Book Review: How to Breathe Underwater


Chris Turner, 288 pages, Biblioasis,, $22.95. 

No, Chris Turner’s latest book will not teach you how to breathe underwater (damn!), but it will reaffirm the crucial importance of long-form journalism in a Canadian media landscape that’s increasingly devoid of venues that are willing or able to publish it. Actually, that’s the first thing that grabs you in How to Breathe Underwater — Turner’s impassioned argument in its introduction for more feature-length narrative non-fiction in this country: “We’re in danger of losing a whole art form by attrition and commercial myopia. Because on dark days I feel like I spent 15 years honing an obsolete craft.” You and me both brother; you and me both. Underwater collects Turner’s best previously published pieces and proves just how powerful the best narrative non-fiction can be.

Turner has a striking ability to put you in the centre of the action. Witness him poolside at a hacker convention: “You could do a detailed anthropology of this scene simply based on what’s written on people’s t-shirts. Don’t get caught. Go away or I will replace you with a very small shell script. I will not instigate revolution. And so on.” On hiking in The Great Bear Rainforest: “The river around us was mildly pitched, growing steeper by the yard and so thick with salmon in their final spawning death dance that sometimes they bumped our boots.”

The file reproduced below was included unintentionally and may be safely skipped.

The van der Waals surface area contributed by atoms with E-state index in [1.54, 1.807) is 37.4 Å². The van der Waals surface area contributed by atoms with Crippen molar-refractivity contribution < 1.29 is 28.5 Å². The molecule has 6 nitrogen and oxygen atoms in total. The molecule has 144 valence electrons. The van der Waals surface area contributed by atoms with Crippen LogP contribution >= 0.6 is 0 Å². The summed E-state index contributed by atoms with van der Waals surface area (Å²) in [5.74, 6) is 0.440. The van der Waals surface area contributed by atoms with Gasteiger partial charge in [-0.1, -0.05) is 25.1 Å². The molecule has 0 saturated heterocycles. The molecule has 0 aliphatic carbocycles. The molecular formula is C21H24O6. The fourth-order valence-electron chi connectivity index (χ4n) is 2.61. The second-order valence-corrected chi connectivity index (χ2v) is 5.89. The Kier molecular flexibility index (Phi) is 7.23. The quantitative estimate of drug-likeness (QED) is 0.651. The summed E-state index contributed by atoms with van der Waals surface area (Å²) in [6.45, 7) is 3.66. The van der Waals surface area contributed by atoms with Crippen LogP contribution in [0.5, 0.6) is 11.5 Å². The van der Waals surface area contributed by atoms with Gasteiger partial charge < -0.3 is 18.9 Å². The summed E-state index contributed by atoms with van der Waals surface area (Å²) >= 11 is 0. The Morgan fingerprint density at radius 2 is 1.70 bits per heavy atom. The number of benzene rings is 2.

Turner is the consummate observer, constantly seeing things no one else picks up on, and always making profound connections between many seemingly unrelated phenomena. For example, the titular makes the case that to save what’s left of the Great Barrier Reef, we must save the sport of scuba diving.

Turner’s real gift is attacking things from a different angle, and while I mourn his loss as a cultural commentator the way he was early in his career (Planet Simpson, anyone?), what the world has gained is an environmental reporter who prefers to focus on what’s working rather than all doom and gloom.

That’s the greatest thing you take away from this collection — a case for hope in humanity and our amazing capacity to adapt to our greatest challenges. Turner is one of Canada’s greatest chronicler’s of the human response to radical change. There certainly should be more room in Canada for long-form features, and Turner’s output alone offers ample justification for this in his career-spanning anthology. (Aaron Broverman)